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               "Fill your paper with the breathing of your heart"
                                           -William Wordsworth

Today my heart breathes, lives and rejoices in attending a 4-day family wedding.  I board the flight from San Francisco to L.A. for my husband's niece's wedding, my 14 year-old daughter in tow.  I'd like to whisper sweet nothings in her ear, tell her how nostalgic I get anytime a daughter in the family gets hitched, because it reminds me of my own dreams for her.  But she has her nose glued to the window as we take off.  Midway through the flight, I lean in to talk to her again, but I find her furiously scrolling down her I-phone to catch the latest gossip about the school dance on Facebook.  And so, the moment passes.

To me, a Sikh wedding resembles a play in a theater.  A moving tableau of pictures, with emotions ranging from ecstasy to weepy.  The pre-wedding rituals begin with the Sangeet - a music and dance function; an evening of musical entertainment and merriment usually hosted by the bride's family.  A successful Sangeet party is one where everybody under the age of 60 is drunk and gyrating on the dance floor to Bhangra music in wild abandon.  Drinks are free-flowing, as are the chicken tikkas and chapli kababs

Hungover and hurting, you hurl out of bed the next day to attend the shagun or engagement.  This is a religious ceremony that typically takes place in a Gurudwara (Sikh temple).  The mood is solemn and decorous - the priest sings hymns of gratitude and invokes the name of the merciful Lord who will oversee the child's future, which her parents no longer can.  The occasion is marked by the families of the prospective bride and groom exchanging gifts in order to confirm the engagement of the couple.  The meal that follows is alcohol-free and vegetarian. 

Next day is the mehendi - the henna ritual where the bride's hands and feet are decorated with intricate patterns colored with henna.  Native lore has it that darker the color that sets on the skin the
deeper the love the bridegroom has for his bride.

The 4th day of festivities culminate in the wedding, which is a religious ceremony.  A Sikh wedding always takes place before noon.   The groom arrives on a bejeweled, white horse.  Family members dance in front of the horse as it trots at a gentle pace, and the entire procession called a baraat arrives at the Gurudwara accompanied by a deafening display of drums and vigorous dance.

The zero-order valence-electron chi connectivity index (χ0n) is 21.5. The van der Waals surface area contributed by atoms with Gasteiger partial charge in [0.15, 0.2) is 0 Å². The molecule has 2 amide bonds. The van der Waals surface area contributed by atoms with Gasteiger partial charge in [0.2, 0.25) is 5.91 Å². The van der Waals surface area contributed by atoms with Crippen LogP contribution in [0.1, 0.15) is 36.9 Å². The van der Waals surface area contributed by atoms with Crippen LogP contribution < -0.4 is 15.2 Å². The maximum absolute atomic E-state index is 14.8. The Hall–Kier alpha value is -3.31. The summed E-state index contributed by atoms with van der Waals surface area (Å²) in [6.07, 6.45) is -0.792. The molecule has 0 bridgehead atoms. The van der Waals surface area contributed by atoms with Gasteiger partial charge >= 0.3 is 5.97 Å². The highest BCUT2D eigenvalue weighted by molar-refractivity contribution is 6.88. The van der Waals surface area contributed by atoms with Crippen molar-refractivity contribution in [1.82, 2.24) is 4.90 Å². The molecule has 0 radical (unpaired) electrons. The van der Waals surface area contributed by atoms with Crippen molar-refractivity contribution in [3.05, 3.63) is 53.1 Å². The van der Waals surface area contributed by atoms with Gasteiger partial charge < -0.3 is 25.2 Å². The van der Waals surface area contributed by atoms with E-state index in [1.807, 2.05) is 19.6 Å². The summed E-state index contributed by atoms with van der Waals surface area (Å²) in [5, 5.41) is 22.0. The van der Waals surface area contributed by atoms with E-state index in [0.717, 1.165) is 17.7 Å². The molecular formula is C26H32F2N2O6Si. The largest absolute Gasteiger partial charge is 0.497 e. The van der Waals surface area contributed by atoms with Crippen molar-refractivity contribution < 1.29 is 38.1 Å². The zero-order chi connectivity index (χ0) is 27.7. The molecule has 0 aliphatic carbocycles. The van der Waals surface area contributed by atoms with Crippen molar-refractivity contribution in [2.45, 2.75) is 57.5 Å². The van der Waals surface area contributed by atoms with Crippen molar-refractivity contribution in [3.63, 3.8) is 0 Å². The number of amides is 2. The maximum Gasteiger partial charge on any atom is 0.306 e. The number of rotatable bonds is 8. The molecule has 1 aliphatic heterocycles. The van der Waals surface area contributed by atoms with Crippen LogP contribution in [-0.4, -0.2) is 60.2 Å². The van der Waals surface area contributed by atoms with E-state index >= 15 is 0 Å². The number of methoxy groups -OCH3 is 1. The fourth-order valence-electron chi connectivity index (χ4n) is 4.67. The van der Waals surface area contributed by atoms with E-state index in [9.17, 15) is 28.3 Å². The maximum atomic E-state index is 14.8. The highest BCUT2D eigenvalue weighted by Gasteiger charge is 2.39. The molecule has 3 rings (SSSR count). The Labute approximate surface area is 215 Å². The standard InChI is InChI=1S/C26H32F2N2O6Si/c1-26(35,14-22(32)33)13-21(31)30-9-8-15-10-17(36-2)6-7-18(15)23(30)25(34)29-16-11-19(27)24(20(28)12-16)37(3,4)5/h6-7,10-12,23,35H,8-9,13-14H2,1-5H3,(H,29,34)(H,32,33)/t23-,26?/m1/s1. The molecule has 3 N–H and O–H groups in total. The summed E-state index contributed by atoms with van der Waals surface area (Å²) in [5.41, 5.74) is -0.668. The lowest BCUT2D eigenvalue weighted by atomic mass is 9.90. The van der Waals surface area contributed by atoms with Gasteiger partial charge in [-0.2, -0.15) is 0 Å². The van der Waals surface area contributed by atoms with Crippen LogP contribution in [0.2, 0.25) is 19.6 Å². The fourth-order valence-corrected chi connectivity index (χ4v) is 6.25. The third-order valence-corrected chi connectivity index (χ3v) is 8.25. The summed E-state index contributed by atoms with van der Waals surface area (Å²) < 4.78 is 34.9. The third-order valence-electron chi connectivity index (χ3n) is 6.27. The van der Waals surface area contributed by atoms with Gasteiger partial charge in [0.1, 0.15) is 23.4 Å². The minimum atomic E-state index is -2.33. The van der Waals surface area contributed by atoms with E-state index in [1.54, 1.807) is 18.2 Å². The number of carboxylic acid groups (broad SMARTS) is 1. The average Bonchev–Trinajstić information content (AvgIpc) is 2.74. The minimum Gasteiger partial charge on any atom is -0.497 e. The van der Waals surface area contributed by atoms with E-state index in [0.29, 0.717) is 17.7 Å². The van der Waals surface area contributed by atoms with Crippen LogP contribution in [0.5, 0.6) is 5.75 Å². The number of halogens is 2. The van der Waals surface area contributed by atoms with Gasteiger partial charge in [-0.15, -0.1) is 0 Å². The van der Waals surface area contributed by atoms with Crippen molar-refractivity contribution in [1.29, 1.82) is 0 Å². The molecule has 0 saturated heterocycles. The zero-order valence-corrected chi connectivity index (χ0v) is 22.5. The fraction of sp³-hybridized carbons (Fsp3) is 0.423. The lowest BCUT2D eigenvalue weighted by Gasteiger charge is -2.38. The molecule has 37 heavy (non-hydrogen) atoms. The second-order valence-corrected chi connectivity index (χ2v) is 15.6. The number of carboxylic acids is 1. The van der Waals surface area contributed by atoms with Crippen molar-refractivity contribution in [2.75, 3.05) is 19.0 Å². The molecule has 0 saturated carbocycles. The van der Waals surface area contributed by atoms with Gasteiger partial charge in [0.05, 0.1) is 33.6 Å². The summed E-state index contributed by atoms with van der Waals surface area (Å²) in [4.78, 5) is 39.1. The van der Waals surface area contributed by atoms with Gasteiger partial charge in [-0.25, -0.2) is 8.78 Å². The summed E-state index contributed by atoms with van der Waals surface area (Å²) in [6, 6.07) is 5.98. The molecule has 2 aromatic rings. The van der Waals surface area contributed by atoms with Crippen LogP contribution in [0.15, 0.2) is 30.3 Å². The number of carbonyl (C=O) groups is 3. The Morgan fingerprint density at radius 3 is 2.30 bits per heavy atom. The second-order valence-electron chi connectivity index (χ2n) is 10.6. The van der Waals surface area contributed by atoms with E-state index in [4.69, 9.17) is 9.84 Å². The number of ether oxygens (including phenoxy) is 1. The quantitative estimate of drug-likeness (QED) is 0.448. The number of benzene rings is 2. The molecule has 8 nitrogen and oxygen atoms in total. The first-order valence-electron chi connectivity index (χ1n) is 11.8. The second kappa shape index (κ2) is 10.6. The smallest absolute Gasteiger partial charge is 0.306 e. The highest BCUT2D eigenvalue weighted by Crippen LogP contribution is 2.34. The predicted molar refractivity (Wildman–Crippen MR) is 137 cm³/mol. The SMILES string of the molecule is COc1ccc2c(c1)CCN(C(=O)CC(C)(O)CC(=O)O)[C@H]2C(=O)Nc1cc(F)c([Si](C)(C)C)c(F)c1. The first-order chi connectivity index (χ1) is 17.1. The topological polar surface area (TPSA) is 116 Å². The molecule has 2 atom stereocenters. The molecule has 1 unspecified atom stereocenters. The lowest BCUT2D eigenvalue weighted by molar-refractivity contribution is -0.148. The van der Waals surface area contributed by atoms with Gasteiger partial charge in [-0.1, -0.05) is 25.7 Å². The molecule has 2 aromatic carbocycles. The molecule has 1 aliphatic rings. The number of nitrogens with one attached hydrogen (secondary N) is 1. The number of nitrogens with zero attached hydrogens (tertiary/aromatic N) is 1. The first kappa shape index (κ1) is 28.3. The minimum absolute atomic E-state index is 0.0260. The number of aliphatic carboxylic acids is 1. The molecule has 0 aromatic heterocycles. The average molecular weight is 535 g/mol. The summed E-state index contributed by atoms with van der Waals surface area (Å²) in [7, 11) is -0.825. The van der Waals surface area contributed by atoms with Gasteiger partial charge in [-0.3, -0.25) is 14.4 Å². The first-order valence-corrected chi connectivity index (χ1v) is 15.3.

After a light breakfast, the groom's family settle inside the main hall of the temple and the bride makes a grand entrance with her bridesmaids.  The clothing has gotten more elaborate and ornate with each successive event.  At the wedding the bride wears a showy lehnga or salwar-kameez in red or pink.  The groom is similarly attired in a fancy sherwani with intricate embroidery and a traditional turban, with a huge, sparkly jewel attached to the tip of the turban.

It's all very romantic and vibrant - the bride sneaking a furtive glance at the groom underneath her mascaraed lashes, then blushing furiously when caught batting her eyelashes at the groom by the roomful of curious onlookers, the swagger of the groom as he tightens his grip on his ceremonial sword before making the nuptial rounds.   Everybody watches as the bride and the groom take the ceremonial 4 rounds around the Holy scriptures, the bride following behind the groom at a measured pace.

The nuptials are followed by lunch, and thereafter, by the doli or the traditional giveaway of the bride to the groom's family.  Not an eye is dry in the house when the oldest family member does ardas (prayer) for the girl's well-being in her new home. Family members are often reminded of days gone by, when arranged marriages were wrought with a real fear of the unknown for their daughter.

The plane skids to a halt on the tarmac.  I want to share the introspection I've experienced in reflecting on this cultural extravaganza.  I turn once again to my daughter.  "Let me tell you about Punjabi weddings, " I begin to launch into my parable.  "Save it, mom," she says crushingly, as only a 14-year old can, who knows nothing of nostalgia and its sad math.  Sigh:(

The doli decorated in a traditional manner